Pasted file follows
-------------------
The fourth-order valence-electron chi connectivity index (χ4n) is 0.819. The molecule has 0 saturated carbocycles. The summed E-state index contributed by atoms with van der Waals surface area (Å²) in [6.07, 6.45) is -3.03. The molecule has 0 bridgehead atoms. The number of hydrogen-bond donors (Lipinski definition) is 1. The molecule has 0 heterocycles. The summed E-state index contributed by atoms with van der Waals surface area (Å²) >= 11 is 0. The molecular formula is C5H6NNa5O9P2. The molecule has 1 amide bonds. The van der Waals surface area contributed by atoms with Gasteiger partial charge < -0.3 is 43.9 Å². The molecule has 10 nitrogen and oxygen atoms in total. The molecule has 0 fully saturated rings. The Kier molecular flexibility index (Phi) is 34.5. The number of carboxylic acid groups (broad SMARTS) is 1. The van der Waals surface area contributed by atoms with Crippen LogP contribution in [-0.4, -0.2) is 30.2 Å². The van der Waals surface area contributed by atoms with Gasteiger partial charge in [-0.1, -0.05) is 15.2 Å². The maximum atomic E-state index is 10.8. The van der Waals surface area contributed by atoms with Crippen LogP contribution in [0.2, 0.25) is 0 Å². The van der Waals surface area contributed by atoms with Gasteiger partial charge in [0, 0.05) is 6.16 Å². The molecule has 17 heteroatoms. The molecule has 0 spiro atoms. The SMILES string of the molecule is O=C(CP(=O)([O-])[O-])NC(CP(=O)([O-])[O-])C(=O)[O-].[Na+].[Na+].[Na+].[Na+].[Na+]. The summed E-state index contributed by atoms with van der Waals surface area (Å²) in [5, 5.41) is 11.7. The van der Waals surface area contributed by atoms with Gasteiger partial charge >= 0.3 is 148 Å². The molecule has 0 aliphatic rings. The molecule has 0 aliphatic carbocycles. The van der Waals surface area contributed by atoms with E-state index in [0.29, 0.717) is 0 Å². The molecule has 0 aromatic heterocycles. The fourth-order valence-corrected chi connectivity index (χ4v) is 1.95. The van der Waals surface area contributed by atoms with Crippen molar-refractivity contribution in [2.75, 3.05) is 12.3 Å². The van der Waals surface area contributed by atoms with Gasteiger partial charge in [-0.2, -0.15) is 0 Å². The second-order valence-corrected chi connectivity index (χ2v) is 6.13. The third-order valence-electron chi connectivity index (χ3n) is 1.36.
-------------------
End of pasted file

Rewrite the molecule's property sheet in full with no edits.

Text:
The fourth-order valence-electron chi connectivity index (χ4n) is 0.819. The molecule has 0 saturated carbocycles. The summed E-state index contributed by atoms with van der Waals surface area (Å²) in [6.07, 6.45) is -3.03. The molecule has 0 bridgehead atoms. The number of hydrogen-bond donors (Lipinski definition) is 1. The molecule has 0 heterocycles. The summed E-state index contributed by atoms with van der Waals surface area (Å²) >= 11 is 0. The molecular formula is C5H6NNa5O9P2. The molecule has 1 amide bonds. The van der Waals surface area contributed by atoms with Gasteiger partial charge < -0.3 is 43.9 Å². The molecule has 10 nitrogen and oxygen atoms in total. The molecule has 0 fully saturated rings. The Kier molecular flexibility index (Phi) is 34.5. The number of carboxylic acid groups (broad SMARTS) is 1. The van der Waals surface area contributed by atoms with Crippen LogP contribution in [-0.4, -0.2) is 30.2 Å². The van der Waals surface area contributed by atoms with Gasteiger partial charge in [-0.1, -0.05) is 15.2 Å². The maximum atomic E-state index is 10.8. The van der Waals surface area contributed by atoms with Crippen LogP contribution in [0.2, 0.25) is 0 Å². The van der Waals surface area contributed by atoms with Gasteiger partial charge in [0, 0.05) is 6.16 Å². The molecule has 17 heteroatoms. The molecule has 0 spiro atoms. The SMILES string of the molecule is O=C(CP(=O)([O-])[O-])NC(CP(=O)([O-])[O-])C(=O)[O-].[Na+].[Na+].[Na+].[Na+].[Na+]. The summed E-state index contributed by atoms with van der Waals surface area (Å²) in [5, 5.41) is 11.7. The van der Waals surface area contributed by atoms with Gasteiger partial charge >= 0.3 is 148 Å². The molecule has 0 aliphatic rings. The molecule has 0 aliphatic carbocycles. The van der Waals surface area contributed by atoms with E-state index in [0.29, 0.717) is 0 Å². The molecule has 0 aromatic heterocycles. The fourth-order valence-corrected chi connectivity index (χ4v) is 1.95. The van der Waals surface area contributed by atoms with Crippen molar-refractivity contribution in [2.75, 3.05) is 12.3 Å². The van der Waals surface area contributed by atoms with Gasteiger partial charge in [-0.2, -0.15) is 0 Å². The second-order valence-corrected chi connectivity index (χ2v) is 6.13. The third-order valence-electron chi connectivity index (χ3n) is 1.36.